China is on its way to including more than 300 new and existing drugs to the list of medicines it will help patients pay for, reports Reuters. (For more, see Pfizer to Build $350M Biotech Center in China.)
The changes were much awaited, as this is the first major overhaul of the state sponsored drug list in last seven years. The expected additions to China's National Reimbursement Drug List (NRDL) will primarily include drugs to treat cancer, haemophilia, hepatitis, and kidney diseases.
Patients in China, which is the second-largest pharmaceutical market in the world, has been struggling with limited access to novel and necessary drugs, especially for cancer. In the absence of insurance coverage, patients and their caregivers often end up taking substantial loans for the costly treatments, or end up with unauthorized gray market therapies.
The NRDL was last updated in 2009 and currently includes around 200 drugs. Despite many new drugs being approved in China since then, patients were forced to bear the expenses of those drugs on their own.
Government Will Subsidize Expensive Drugs
Inclusion in NRDL will facilitate partial funding of the costly drugs by the Chinese government through its state insurance schemes, and the rebates can go up to 80%. (For more, see The 5 Biggest Chinese Insurance Companies.)
This will help the many patients in the world’s most populous nation get easy and affordable access to necessary drugs. Regulated and discounted access will also help the nation get away with illegal fakes, a global problem in the healthcare industry.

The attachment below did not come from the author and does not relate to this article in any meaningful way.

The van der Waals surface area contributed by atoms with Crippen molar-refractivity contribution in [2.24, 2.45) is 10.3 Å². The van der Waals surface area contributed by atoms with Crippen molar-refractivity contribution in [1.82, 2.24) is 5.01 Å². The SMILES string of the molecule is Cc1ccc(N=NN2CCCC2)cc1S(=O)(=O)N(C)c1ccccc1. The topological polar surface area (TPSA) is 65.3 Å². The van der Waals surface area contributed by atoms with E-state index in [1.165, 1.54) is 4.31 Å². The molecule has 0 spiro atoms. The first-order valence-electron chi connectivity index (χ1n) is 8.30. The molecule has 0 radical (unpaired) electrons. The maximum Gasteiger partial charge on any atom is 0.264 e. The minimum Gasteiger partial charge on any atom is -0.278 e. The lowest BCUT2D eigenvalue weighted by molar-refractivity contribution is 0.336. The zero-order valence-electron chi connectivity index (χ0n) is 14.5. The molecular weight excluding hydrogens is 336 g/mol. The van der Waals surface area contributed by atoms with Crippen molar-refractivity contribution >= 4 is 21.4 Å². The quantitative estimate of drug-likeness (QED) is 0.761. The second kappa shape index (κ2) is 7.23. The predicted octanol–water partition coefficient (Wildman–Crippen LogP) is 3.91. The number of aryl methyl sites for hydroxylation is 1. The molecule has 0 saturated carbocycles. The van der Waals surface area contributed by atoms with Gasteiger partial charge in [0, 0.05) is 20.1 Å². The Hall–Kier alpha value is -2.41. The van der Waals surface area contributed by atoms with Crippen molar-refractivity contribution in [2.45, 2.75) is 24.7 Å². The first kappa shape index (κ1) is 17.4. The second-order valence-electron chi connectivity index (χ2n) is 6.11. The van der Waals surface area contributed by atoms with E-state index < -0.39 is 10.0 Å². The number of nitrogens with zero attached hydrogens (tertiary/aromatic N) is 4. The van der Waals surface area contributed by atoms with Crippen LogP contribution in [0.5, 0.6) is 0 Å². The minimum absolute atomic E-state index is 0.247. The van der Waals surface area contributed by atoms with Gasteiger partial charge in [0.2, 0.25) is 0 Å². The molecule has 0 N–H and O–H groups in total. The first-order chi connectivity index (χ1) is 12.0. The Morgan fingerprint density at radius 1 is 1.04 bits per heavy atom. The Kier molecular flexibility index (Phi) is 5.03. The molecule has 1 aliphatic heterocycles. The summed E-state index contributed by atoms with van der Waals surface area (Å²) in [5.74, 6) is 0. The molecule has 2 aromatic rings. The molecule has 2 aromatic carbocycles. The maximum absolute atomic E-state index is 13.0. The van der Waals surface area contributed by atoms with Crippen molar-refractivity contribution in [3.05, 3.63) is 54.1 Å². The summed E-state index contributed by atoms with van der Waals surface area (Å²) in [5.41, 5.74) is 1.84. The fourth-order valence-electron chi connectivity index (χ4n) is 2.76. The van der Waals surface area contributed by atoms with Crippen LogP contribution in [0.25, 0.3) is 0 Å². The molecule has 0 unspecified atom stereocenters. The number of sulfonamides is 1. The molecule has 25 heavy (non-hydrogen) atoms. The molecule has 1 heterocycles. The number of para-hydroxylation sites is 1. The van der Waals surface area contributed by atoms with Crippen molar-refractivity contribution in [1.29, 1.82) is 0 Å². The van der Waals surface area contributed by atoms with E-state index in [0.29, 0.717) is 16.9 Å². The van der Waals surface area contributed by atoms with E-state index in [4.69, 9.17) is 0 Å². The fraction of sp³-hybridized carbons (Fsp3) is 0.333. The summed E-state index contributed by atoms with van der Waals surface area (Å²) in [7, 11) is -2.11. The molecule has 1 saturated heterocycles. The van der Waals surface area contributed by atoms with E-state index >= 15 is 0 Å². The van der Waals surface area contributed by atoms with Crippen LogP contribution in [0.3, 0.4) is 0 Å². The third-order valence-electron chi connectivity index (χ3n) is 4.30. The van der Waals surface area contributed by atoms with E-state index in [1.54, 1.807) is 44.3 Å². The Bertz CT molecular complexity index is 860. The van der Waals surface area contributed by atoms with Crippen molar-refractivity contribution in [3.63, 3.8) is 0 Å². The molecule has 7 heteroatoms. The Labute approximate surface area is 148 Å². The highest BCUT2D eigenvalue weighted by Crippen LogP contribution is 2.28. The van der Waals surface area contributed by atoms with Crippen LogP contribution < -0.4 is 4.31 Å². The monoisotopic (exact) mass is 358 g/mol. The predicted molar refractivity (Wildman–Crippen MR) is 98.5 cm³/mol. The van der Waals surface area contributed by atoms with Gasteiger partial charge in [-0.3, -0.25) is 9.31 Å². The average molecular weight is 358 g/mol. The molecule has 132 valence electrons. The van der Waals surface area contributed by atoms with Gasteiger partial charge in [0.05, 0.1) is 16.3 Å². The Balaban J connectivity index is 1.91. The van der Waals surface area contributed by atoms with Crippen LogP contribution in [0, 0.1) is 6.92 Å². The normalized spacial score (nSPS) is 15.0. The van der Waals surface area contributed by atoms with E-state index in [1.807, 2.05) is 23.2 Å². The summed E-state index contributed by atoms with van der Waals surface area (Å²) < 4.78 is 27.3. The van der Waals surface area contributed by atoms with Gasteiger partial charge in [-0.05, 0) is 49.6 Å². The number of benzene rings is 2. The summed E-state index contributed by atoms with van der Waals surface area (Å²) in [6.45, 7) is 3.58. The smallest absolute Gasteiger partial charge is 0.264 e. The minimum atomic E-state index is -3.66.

Global drug makers are expected to benefit from increased sales after years of declining sales in China.
Pharma Majors May See Sales Boost
Blockbuster drugs such as GlaxoSmithKline PLC’s (GSK) hepatitis B drug Viread, AstraZeneca PLC's (AZN) heart drug Brilinta, Shire PLC’s (SHPG) haemophilia therapy, and Sanofi AG's (SNY) chronic kidney disease drug Renvela are expected to be the top inclusions in China's National Reimbursement Drug List.
However, inclusion on the list may come at a cost. Often, drug manufacturers are required to offer steep discounts to be included on the coveted Chinese drug reimbursement list.
The price of GlaxoSmithKline’s Viread was slashed by two-thirds in May 2016. Still, most drug companies can expect to make up for any discounts by increased sales volume due to China's massive population. (For more, see China on a Record High International Healthcare Acquisition Spree.)